"The far side of the moon isn't scary," Brennan argued. "NASA has taken many pictures of the moon's far side. It's pocked with craters, much less smooth than the near side, but aside from that there isn't much of a difference."
"But maybe the moon is afraid the earth would see that difference, and think something was wrong with it," he insisted, slightly peeved with her slowness. "Maybe the moon is scared that if earth saw how messed up the far side of the moon was, earth wouldn't want anything to do with the moon anymore and would just send it flying out into space all alone."
"That makes no sense," Brennan said plainly. "The earth cannot make a conscious decision to withdraw its gravitational… oh," she said, lips forming a small ring, comprehension finally dawning. "This is duck hunting, isn't it?" He nodded and she bit her bottom lip as she scrambled mentally for the things she wanted to say, the ways she wanted to say them.
"Well," she said, wetting her bottom lip with her tongue like she often did when she calculated her words. "Temporarily suspending the laws of physics… yes, perhaps the moon is unwilling to let the earth see its far side. After all, the moon has spent millions of years keeping its far side hidden—it must be very uncomfortable with the idea of revealing that to anybody, even the earth."
"The moon shouldn't be scared to let earth see its far side," Booth said. "Maybe the earth wants to see the moon's far side, so it can really know the moon, all of it."
"Well, if we're dismissing the laws of physics, then maybe the earth has been only showing the moon one of its sides also. Maybe the moon has never seen the Pacific Ocean before, because the earth always faces the moon in such a way that the Pacific Ocean is not visible."
"What does the moon want to see the Pacific Ocean for?" he asked, caught off guard at having his metaphor turned on him. "There's nothing great about the Pacific, nothing the moon needs to see."
"Perhaps for the same reason the earth wants to see the far side of the moon. To, how did you say it? Really know it. You can't possibly presume to truly know the earth until you've seen all of its oceans, Pacific included." He drummed on the steering wheel, staring out at the road ahead of him with a look of deep concentration. When she decided to play the metaphor game, she was really good at it.
"Maybe you're right," he said. "Maybe the earth has been a little secretive. But that's how the earth protects itself from, uhm… aliens. If the aliens can't see the Pacific Ocean and see how terrible it is, they'll think the earth is strong."
"I think the moon would be very understanding of the earth's fear of aliens," Brennan said hesitantly. "The moon understands aliens very well."
"I know it does," he said quietly. "I mean, the earth knows."
"If the earth knows," she said, "then the earth logically ought to know that the moon wouldn't judge the earth's fear of aliens, because the moon has dealt with so many of its own encounters of the third kind."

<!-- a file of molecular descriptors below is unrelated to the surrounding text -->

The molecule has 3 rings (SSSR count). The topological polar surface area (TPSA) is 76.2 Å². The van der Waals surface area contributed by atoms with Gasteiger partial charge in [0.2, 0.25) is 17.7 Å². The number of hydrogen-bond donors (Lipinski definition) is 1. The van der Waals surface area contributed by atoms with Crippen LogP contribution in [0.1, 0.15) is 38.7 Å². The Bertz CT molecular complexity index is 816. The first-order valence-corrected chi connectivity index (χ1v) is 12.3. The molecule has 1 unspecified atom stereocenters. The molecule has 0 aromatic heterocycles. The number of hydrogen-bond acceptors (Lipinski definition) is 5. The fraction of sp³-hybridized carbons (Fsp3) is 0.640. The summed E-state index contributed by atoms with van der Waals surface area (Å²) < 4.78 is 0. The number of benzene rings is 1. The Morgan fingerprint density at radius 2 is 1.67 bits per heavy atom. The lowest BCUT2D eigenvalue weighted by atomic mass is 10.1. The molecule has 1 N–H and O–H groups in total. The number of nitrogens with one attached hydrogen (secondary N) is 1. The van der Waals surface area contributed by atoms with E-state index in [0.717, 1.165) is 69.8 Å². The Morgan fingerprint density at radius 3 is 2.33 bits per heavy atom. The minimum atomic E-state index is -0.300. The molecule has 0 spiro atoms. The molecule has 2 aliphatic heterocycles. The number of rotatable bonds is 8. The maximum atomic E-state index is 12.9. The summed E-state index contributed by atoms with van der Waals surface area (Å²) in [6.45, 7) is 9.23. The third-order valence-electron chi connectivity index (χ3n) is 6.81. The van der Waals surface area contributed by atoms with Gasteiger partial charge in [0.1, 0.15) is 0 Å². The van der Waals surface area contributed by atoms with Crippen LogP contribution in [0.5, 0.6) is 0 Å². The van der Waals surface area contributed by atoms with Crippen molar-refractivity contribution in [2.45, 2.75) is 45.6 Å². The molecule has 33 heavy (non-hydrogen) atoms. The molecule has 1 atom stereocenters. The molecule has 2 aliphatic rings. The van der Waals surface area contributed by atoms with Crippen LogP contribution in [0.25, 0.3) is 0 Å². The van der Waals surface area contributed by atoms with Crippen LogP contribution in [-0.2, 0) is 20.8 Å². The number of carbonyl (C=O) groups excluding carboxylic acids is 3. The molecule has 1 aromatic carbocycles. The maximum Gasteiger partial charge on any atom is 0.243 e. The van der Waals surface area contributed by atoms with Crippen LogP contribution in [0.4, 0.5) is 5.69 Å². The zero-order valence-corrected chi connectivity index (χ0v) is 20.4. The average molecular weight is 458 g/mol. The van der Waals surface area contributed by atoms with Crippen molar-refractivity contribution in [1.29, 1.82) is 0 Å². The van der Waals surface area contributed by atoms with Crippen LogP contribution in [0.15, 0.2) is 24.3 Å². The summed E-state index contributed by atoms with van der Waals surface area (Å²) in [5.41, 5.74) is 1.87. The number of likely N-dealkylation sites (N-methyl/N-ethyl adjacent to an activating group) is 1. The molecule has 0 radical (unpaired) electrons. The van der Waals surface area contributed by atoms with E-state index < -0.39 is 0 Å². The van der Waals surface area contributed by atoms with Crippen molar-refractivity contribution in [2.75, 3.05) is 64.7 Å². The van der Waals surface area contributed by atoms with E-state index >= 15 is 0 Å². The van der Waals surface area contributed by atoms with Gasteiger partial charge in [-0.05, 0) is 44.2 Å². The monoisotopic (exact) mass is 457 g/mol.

"Yeah," he sighed. "You're right. The earth knows that, too. The earth just has a hard time letting other planets, even the planets it's closest to, see the Pacific."
"The moon isn't a planet, Booth, it's a moon," she said, seeming to forget their suspension of reality. He laughed.
"I bet you think Pluto's not a planet either," he said. "Besides, the moon is like, ten times better than all the other planets. If it's not a planet, that's only because it's too good to be a planet."
"Well," she said, concealing her smile, "the moon thinks pretty highly of the earth as well. After all, without the earth's gravitational pull, the moon would have no orbit, no purpose. The earth makes the moon what it is. If the earth ever let it go…" At this point Booth pulled the car to the side of the otherwise-empty road, parking it and turning to face his partner completely.
"There's no way the earth would ever let go of the moon," Booth said in a serious tone. "Near side, far side, dark side, doesn't matter. There is nothing—nothing—on the far side of the moon that could ever make the earth let go." Her eyes flicked back and forth between his, which were intense and heavy with resolve. She pressed her lips together briefly.
"If the earth is in it for the long haul," she said carefully, "then the moon is more than prepared for whatever the earth might be hiding." He reached his hand across the space between them, resting it on her arm.
"Like I said, I'm not going anywhere. You can't scare me off. And if the Pacific is what you really want…"
"I deal with dead bodies every day, Booth. Do you really think a few skeletons in your closet will frighten me?" she asked, wry smile touching her lips. "When you're ready to… to see the far side, to let me see the far side, I'll be here." She reached her other hand over and placed it on top of his, squeezing it gently. He smiled down at it.
"I'm ready when you are," he said.
"I think I am," she said, voice wavering but somehow certain. He looked down at her hand atop his, and reached his thumb up over top of it so he could rub it along the back of her hand.
"All systems go, then?" Booth asked, disarming smile spreading across his face. She looked out the window briefly, the moon's bright eye seeming to watch them on the side of the road. She looked back at him, nodding.
"All systems go."